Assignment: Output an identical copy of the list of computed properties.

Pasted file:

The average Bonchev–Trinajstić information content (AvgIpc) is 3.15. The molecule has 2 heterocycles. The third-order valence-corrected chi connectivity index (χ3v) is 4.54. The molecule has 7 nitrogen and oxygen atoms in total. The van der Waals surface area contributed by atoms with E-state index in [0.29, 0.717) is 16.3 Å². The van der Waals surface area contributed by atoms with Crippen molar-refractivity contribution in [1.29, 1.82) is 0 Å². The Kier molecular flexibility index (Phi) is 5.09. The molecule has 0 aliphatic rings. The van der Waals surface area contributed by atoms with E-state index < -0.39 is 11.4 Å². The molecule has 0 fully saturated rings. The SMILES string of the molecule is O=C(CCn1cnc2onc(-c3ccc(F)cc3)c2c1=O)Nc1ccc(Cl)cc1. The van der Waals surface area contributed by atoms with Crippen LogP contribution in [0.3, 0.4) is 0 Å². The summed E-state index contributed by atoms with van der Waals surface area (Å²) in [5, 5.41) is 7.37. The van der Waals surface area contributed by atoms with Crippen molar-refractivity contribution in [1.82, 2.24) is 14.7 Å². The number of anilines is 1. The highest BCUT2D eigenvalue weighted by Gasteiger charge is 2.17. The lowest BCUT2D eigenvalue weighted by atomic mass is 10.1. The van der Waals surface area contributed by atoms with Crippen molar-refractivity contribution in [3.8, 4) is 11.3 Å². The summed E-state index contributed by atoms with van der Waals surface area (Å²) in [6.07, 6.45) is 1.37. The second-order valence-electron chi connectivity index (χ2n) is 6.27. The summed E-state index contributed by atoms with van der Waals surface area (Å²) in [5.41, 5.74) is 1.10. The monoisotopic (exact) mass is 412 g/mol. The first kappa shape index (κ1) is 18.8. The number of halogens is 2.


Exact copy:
The average Bonchev–Trinajstić information content (AvgIpc) is 3.15. The molecule has 2 heterocycles. The third-order valence-corrected chi connectivity index (χ3v) is 4.54. The molecule has 7 nitrogen and oxygen atoms in total. The van der Waals surface area contributed by atoms with E-state index in [0.29, 0.717) is 16.3 Å². The van der Waals surface area contributed by atoms with Crippen molar-refractivity contribution in [1.29, 1.82) is 0 Å². The Kier molecular flexibility index (Phi) is 5.09. The molecule has 0 aliphatic rings. The van der Waals surface area contributed by atoms with E-state index < -0.39 is 11.4 Å². The molecule has 0 fully saturated rings. The SMILES string of the molecule is O=C(CCn1cnc2onc(-c3ccc(F)cc3)c2c1=O)Nc1ccc(Cl)cc1. The van der Waals surface area contributed by atoms with Crippen LogP contribution in [0.3, 0.4) is 0 Å². The summed E-state index contributed by atoms with van der Waals surface area (Å²) in [5, 5.41) is 7.37. The van der Waals surface area contributed by atoms with Crippen molar-refractivity contribution in [1.82, 2.24) is 14.7 Å². The number of anilines is 1. The highest BCUT2D eigenvalue weighted by Gasteiger charge is 2.17. The lowest BCUT2D eigenvalue weighted by atomic mass is 10.1. The van der Waals surface area contributed by atoms with Crippen molar-refractivity contribution in [3.8, 4) is 11.3 Å². The summed E-state index contributed by atoms with van der Waals surface area (Å²) in [6.07, 6.45) is 1.37. The second-order valence-electron chi connectivity index (χ2n) is 6.27. The summed E-state index contributed by atoms with van der Waals surface area (Å²) in [5.41, 5.74) is 1.10. The monoisotopic (exact) mass is 412 g/mol. The first kappa shape index (κ1) is 18.8. The number of halogens is 2.